The Supplementary Material for this article can be found online at https://www.frontiersin.org/articles/10.3389/fimmu.2018.00802/full#supplementary-material.
Figure S1. Phenotypic characterization and differentiation potential of wild-type (WT) and L17RA−/− mesenchymal stem cells (MSCs). (A) WT and IL17RA−/− MSCs were stained with specific antibodies against CD45, CD34, CD29, CD44, and Sca-1 and analyzed by flow cytometry. Histograms are representative of at least three independent experiments. (B) Differentiation potential of WT and IL17RA−/− MSCs. The differentiation potential to the three lineages was analyzed by specific staining for adipocytes (oil red O), chondrocytes (Safranin O), and osteoblasts (Alizarin Red). (C) IL17RA expression level was evaluated by quantitative real-time PCR (qRT-PCR) in both WT and IL17 RA−/− MSCs. (D) IL17RC expression level was evaluated by qRT-PCR in both WT and IL17 RA−/− MSCs. Bars represent the mean ± SD. Statistical differences were calculated using the Mann–Whitney test. *P < 0.05.
Figure S2. IL17 mesenchymal stem cells (MSCs) pretreatment increases MSCs therapeutic potential in experimental autoimmune encephalomyelitis (EAE). (A) Daily evaluation of clinical score was performed from the day of MSCs administration until euthanasia. (B) The area under the curve (AUC) of the clinical score for each treatment was calculated and compared. Line curves of the clinical score analysis represent the mean and the analysis was performed daily. Bars represent the mean ± SD. *Symbol represents the comparison between EAE group compared to EAE animals treated with MSCs (WT MSC or IL17RA−/−). The AUC of clinical score was calculated for each experimental group. Statistical differences were calculated using Kruskal–Wallis test. Statistical differences were declared significant at P < 0.05 level (*P < 0.05, **P < 0.01). The results represent two independent experiments considering 12–20 mice per experimental group.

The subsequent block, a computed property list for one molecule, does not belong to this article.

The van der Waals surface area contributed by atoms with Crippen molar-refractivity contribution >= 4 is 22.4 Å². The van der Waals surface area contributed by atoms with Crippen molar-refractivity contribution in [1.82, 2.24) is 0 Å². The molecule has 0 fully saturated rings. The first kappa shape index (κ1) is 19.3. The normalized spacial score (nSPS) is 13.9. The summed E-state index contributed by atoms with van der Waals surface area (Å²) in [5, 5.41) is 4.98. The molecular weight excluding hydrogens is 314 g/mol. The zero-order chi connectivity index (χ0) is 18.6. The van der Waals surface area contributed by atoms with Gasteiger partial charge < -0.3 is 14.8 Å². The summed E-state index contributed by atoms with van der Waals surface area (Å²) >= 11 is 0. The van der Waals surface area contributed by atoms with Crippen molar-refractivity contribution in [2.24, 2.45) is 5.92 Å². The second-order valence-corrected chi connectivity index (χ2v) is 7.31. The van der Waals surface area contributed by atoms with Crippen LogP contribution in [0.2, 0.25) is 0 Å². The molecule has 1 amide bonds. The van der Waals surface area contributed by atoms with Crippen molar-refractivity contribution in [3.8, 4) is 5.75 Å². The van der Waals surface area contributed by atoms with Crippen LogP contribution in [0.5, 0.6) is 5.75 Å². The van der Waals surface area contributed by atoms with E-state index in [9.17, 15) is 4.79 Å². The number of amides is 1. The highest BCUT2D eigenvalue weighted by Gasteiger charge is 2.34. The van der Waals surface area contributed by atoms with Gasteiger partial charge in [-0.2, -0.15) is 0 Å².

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Keywords: cellular therapy, experimental autoimmune encephalomyelitis, mesenchymal stem cells, IL17, IL17RA
Citation: Kurte M, Luz-Crawford P, Vega-Letter AM, Contreras RA, Tejedor G, Elizondo-Vega R, Martinez-Viola L, Fernández-O’Ryan C, Figueroa FE, Jorgensen C, Djouad F and Carrión F (2018) IL17/IL17RA as a Novel Signaling Axis Driving Mesenchymal Stem Cell Therapeutic Function in Experimental Autoimmune Encephalomyelitis. Front. Immunol. 9:802. doi: 10.3389/fimmu.2018.00802
Received: 04 January 2018; Accepted: 03 April 2018;
Published: 30 April 2018
Edited by:Massimo Gadina, National Institute of Arthritis and Musculoskeletal and Skin Diseases, United States
Reviewed by:Giovanna D’Amico, Fondazione Matilde Tettamanti Menotti De Marchi, Italy
Rui Li, University of Pennsylvania, United States
Kiyoshi Hirahara, Chiba University, Japan
Copyright: © 2018 Kurte, Luz-Crawford, Vega-Letter, Contreras, Tejedor, Elizondo-Vega, Martinez-Viola, Fernández-O’Ryan, Figueroa, Jorgensen, Djouad and Carrión. This is an open-access article distributed under the terms of the Creative Commons Attribution License (CC BY). The use, distribution or reproduction in other forums is permitted, provided the original author(s) and the copyright owner are credited and that the original publication in this journal is cited, in accordance with accepted academic practice. No use, distribution or reproduction is permitted which does not comply with these terms.
†These authors have contributed equally to this work.